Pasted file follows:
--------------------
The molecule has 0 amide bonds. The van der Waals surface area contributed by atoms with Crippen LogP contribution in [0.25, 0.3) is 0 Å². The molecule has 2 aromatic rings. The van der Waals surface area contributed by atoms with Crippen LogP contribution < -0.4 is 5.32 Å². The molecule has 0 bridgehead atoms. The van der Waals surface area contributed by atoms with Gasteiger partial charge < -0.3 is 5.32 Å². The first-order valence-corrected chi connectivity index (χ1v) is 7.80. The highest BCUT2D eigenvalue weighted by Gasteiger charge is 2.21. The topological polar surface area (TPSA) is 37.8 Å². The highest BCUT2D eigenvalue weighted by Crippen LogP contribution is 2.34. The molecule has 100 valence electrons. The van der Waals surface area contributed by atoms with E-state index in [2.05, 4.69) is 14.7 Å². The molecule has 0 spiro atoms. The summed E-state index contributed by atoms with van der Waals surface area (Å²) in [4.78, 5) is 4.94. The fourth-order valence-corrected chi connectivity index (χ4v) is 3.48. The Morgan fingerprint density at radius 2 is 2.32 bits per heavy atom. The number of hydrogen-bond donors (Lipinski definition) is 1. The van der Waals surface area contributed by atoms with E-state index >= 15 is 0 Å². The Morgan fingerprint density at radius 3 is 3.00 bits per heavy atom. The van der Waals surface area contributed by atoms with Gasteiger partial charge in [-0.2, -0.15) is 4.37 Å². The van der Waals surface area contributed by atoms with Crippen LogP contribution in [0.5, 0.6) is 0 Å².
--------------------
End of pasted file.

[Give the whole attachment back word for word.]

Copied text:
The molecule has 0 amide bonds. The van der Waals surface area contributed by atoms with Crippen LogP contribution in [0.25, 0.3) is 0 Å². The molecule has 2 aromatic rings. The van der Waals surface area contributed by atoms with Crippen LogP contribution < -0.4 is 5.32 Å². The molecule has 0 bridgehead atoms. The van der Waals surface area contributed by atoms with Gasteiger partial charge < -0.3 is 5.32 Å². The first-order valence-corrected chi connectivity index (χ1v) is 7.80. The highest BCUT2D eigenvalue weighted by Gasteiger charge is 2.21. The topological polar surface area (TPSA) is 37.8 Å². The highest BCUT2D eigenvalue weighted by Crippen LogP contribution is 2.34. The molecule has 100 valence electrons. The van der Waals surface area contributed by atoms with E-state index in [2.05, 4.69) is 14.7 Å². The molecule has 0 spiro atoms. The summed E-state index contributed by atoms with van der Waals surface area (Å²) in [4.78, 5) is 4.94. The fourth-order valence-corrected chi connectivity index (χ4v) is 3.48. The Morgan fingerprint density at radius 2 is 2.32 bits per heavy atom. The number of hydrogen-bond donors (Lipinski definition) is 1. The van der Waals surface area contributed by atoms with E-state index >= 15 is 0 Å². The Morgan fingerprint density at radius 3 is 3.00 bits per heavy atom. The van der Waals surface area contributed by atoms with Gasteiger partial charge in [-0.2, -0.15) is 4.37 Å². The van der Waals surface area contributed by atoms with Crippen LogP contribution in [0.5, 0.6) is 0 Å².